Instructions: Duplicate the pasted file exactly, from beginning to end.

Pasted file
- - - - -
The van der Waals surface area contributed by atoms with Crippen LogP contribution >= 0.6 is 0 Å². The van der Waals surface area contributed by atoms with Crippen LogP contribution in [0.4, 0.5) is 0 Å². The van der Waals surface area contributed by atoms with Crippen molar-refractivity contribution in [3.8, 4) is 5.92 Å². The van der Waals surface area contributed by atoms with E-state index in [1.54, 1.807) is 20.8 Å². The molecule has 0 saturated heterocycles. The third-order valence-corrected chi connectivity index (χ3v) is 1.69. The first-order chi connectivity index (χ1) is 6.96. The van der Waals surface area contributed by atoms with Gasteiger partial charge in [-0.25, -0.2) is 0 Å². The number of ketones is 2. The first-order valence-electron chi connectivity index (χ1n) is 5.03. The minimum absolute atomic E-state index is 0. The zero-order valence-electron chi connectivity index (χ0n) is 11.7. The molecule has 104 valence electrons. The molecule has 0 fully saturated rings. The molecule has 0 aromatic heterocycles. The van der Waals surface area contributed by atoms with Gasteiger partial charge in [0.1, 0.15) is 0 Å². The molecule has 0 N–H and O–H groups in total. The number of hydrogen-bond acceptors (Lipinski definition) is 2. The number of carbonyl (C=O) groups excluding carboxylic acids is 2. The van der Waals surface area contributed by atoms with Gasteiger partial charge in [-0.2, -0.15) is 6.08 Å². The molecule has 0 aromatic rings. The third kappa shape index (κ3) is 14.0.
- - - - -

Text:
The van der Waals surface area contributed by atoms with Crippen LogP contribution >= 0.6 is 0 Å². The van der Waals surface area contributed by atoms with Crippen LogP contribution in [0.4, 0.5) is 0 Å². The van der Waals surface area contributed by atoms with Crippen molar-refractivity contribution in [3.8, 4) is 5.92 Å². The van der Waals surface area contributed by atoms with E-state index in [1.54, 1.807) is 20.8 Å². The molecule has 0 saturated heterocycles. The third-order valence-corrected chi connectivity index (χ3v) is 1.69. The first-order chi connectivity index (χ1) is 6.96. The van der Waals surface area contributed by atoms with Gasteiger partial charge in [-0.25, -0.2) is 0 Å². The number of ketones is 2. The first-order valence-electron chi connectivity index (χ1n) is 5.03. The minimum absolute atomic E-state index is 0. The zero-order valence-electron chi connectivity index (χ0n) is 11.7. The molecule has 104 valence electrons. The molecule has 0 fully saturated rings. The molecule has 0 aromatic heterocycles. The van der Waals surface area contributed by atoms with Gasteiger partial charge in [0.1, 0.15) is 0 Å². The molecule has 0 N–H and O–H groups in total. The number of hydrogen-bond acceptors (Lipinski definition) is 2. The number of carbonyl (C=O) groups excluding carboxylic acids is 2. The van der Waals surface area contributed by atoms with Gasteiger partial charge in [-0.2, -0.15) is 6.08 Å². The molecule has 0 aromatic rings. The third kappa shape index (κ3) is 14.0.